About one in 20 Americans will have colon cancer during their lifetime. That makes it one of the more common types.
But it’s also one of the most preventable. With regular screenings, a sound diet, exercise, and weight control, the risk goes way down. It also helps if you don’t smoke and limit alcohol consumption.
But scientists are seeing a rise in colon cancer in younger people, some with risk factors that make them more likely to develop it. If you fall into that category, your doctor may recommend screenings before you hit 50 and at more frequent intervals.
These risk factors include a family history of colon cancer or precancerous polyps. Up to one in five people who have family members with colon cancer develop the disease themselves, which makes regular screening paramount.
“Your personal history can also affect your risk,” says the ACS. “For example, you are more likely to get colon cancer if you have had pre-cancerous colon polyps in the past. Having other conditions, such as ulcerative colitis, Crohn’s disease, or type 2 diabetes can also increase your risk of colon cancer.”
Those are factors largely beyond your control. But the risk of developing colon cancer significantly drops when pre-cancerous polyps are detected and removed during regular screenings.
There are many factors within your control.
Smoking is especially dangerous. A major cause of at least 14 different cancers, smoking is the single greatest risk factor for developing colon cancer, says the Siteman Cancer Center at Washington University in St. Louis.
Alcohol is odd. Used in moderation, it’s heart healthy, but it can also increase the risk of colon cancer even at low levels. If you already drink moderately (one drink a day for women, two for men), there’s no medical reason for you to stop. But, if you don’t drink at all, there’s no sound reason for you to start.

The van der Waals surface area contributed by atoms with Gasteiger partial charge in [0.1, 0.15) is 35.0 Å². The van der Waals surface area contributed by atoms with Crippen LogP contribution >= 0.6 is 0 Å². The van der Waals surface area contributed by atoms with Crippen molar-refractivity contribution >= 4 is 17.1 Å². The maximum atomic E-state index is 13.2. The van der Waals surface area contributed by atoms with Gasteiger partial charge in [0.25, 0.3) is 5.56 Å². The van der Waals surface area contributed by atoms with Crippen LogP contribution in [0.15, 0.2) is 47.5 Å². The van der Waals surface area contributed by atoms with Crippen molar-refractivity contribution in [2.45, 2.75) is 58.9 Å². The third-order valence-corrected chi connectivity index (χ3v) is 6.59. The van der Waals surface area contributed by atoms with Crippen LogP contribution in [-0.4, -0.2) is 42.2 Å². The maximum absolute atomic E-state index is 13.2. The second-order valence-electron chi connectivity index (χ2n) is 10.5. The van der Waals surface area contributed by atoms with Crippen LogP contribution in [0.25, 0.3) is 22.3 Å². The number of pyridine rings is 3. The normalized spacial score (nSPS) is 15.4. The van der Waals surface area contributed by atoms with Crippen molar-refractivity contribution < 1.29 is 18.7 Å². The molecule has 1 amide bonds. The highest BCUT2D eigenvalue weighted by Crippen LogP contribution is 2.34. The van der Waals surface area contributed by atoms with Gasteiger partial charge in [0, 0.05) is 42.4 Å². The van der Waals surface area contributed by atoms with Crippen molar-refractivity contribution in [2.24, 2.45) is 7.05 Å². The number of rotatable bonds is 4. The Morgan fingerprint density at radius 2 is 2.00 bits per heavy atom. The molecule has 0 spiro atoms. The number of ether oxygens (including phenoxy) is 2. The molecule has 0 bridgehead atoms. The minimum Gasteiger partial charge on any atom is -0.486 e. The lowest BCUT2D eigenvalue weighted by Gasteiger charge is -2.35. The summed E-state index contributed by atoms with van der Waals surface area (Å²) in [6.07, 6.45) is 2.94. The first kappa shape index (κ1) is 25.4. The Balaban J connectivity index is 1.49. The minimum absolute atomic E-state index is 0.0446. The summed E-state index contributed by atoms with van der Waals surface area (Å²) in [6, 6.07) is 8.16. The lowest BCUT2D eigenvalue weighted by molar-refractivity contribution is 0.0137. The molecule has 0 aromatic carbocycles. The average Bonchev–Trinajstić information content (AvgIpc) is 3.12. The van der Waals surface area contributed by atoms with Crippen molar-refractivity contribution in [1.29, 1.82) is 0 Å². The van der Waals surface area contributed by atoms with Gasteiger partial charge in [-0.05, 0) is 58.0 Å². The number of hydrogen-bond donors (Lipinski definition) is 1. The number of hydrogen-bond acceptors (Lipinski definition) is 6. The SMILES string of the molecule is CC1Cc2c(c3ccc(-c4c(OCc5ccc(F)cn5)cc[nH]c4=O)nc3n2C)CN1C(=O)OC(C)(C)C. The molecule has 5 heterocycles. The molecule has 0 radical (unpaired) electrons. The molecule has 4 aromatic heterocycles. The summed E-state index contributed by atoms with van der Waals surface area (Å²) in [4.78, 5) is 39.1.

“Except for smoking, nothing else raises the overall risk of cancer more than being overweight,” the Siteman Center adds. “At least 11 different cancers have been linked to weight gain and obesity, including colon cancer. An ideal goal is to weigh around what you did when you were 18 years old. Realistically, if you’ve put on weight, the first goal is to stop gaining weight, which has health benefits by itself. Then, for a bigger health boost, slowly work to lose some pounds.”
When it comes to diet, it’s helpful to eat a lot of fruits and non-starchy vegetables, especially if you’ve stopped filling up on processed and red meats, a colon cancer risk factor.
A large study that looked at the diets of adults aged 50 to 71 found that those with the highest consumption of red and processed meats had a 24 percent greater risk of developing colorectal cancer compared to people with the lowest intake.
“It has been proposed that multiple mechanisms may be at play, including the type of iron found in red meat (heme iron) and increased exposure to carcinogens called HCAs that are produced when red meat in particular is charred or cooked at a high temperature,” says a U.S. News report.
At the same time, avoid processed meats – those containing sodium nitrite. That chemical may convert to a compound called a nitrosamine, a known carcinogen. “Both high intake of nitrites and processed meats have been associated with increased risk of colorectal cancer compared to lower intakes,” adds the U.S. News report.
Replace charred red and processed meats with fruits and vegetables, including dark leafy greens, beets, squashes, bell peppers, tomatoes, asparagus, carrots, cauliflower, cabbage, broccoli, and green beans.
As you fall into a routine of regular screenings, and a better diet, get up off the couch and do something – anything.
“From housecleaning to running…moderate physical activity – of all types – reduces the risk of colon cancer,” says the American Institute for Cancer Research. “Starting step: Find 10 minutes today to move. Whether taking a break at work or while watching TV, you can jog in place, walk the stairs, do push-ups or chair exercises. Build on that over time by taking more activity breaks or extending the 10 minutes to 30 minutes.”
June 15, 2016
Christopher Nystuen, MD, MBA